*Ecological Archives* A025-009-A3

Alexandre Robert, Stéphane Chantepie, Samuel Pavard, François Sarrazin, and Céline Teplitsky. 2015. Actuarial senescence can increase the risk of extinction of mammal populations. *Ecological Applications* 25:116–124. http://dx.doi.org/10.1890/14-0221.1

Appendix C. Relationship between the equilibrium number of adult individuals (*K*) and the maximal number of mating events (ME_{max}).

Carrying capacities (*K*) were expressed in terms of maximal number of mature individuals throughout the article. However, in stochastic models, regulation was mechanistically implemented using a maximal number of mating events (*MEmax*). Such limitation may result from either a limited number of reproduction sites or a critical density of individuals. We determined the relationship between ME_{max} and *K* through linear regressions. Preliminary analysis indicated that (1) the relationship between ME_{max} and *K* varies with the life cycle considered (the relationship was thus different between the 58 species considered and between the *Senecence Model* and *Null Models* for each species, we thus performed distinct regressions for each of these scenarios); (2) in all populations with λ>1, when including a maximal number of mating events (ME_{max}≤500), pseudo-equilibria were reached rapidly (less than 100 time steps in all cases). We thus considered a similar time horizon of 100 time steps to determine the relationship between ME_{max} and *K *for all populations.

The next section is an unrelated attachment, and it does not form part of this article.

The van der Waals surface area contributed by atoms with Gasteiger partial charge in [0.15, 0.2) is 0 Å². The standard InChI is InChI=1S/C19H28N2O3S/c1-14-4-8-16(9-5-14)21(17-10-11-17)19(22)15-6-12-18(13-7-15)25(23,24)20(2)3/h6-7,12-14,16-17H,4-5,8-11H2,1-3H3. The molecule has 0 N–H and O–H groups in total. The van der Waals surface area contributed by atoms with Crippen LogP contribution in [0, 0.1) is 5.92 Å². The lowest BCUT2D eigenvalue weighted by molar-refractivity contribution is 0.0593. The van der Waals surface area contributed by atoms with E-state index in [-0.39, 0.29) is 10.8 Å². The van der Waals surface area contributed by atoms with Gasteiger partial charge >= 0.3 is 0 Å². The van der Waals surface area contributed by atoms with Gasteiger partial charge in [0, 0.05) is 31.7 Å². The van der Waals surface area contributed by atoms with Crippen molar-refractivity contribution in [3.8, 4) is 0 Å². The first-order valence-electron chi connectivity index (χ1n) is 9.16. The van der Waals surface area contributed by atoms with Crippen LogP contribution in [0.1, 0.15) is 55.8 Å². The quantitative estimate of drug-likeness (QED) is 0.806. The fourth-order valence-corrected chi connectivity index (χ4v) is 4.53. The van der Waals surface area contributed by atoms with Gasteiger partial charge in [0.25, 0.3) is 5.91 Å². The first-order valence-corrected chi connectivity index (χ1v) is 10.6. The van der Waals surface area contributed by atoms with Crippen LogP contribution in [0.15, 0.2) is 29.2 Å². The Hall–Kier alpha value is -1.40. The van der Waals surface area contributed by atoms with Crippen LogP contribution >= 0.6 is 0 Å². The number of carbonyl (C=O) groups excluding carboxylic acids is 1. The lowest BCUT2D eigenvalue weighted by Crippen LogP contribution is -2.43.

In each case, 500 population trajectories were run for 20 values of ME_{max} randomly drawn from the interval [10, 500]. The average number of mature individuals (=*K*) obtained after 100 time steps was recorded. ME_{max} was linearly regressed over *K* for these 20 values and the slope and intercept of regression were used to quantify the relationship between ME_{max} and *K*. The operation was repeated for the 232 scenarios (58 species, with one *Senescence* and three alternative *Null models* for each species). The linearity of regressions was checked by adding a quadratic component and comparing it to the linear model. In all cases, the quadratic component did not significantly improve model fit and *R*² was >0.99 in the simple linear regression.

For life cycles (either *Senescence* or *Null Models*) for which λ<1, the relationship between ME_{max} and *K* was impossible to assess due to the absence of non-zero pseudo equilibrium. In these cases, we assumed a number of nests equal to *x***K* (where *x* was the median ratio ME_{max}/*K* obtained with life cycles for which λ>1).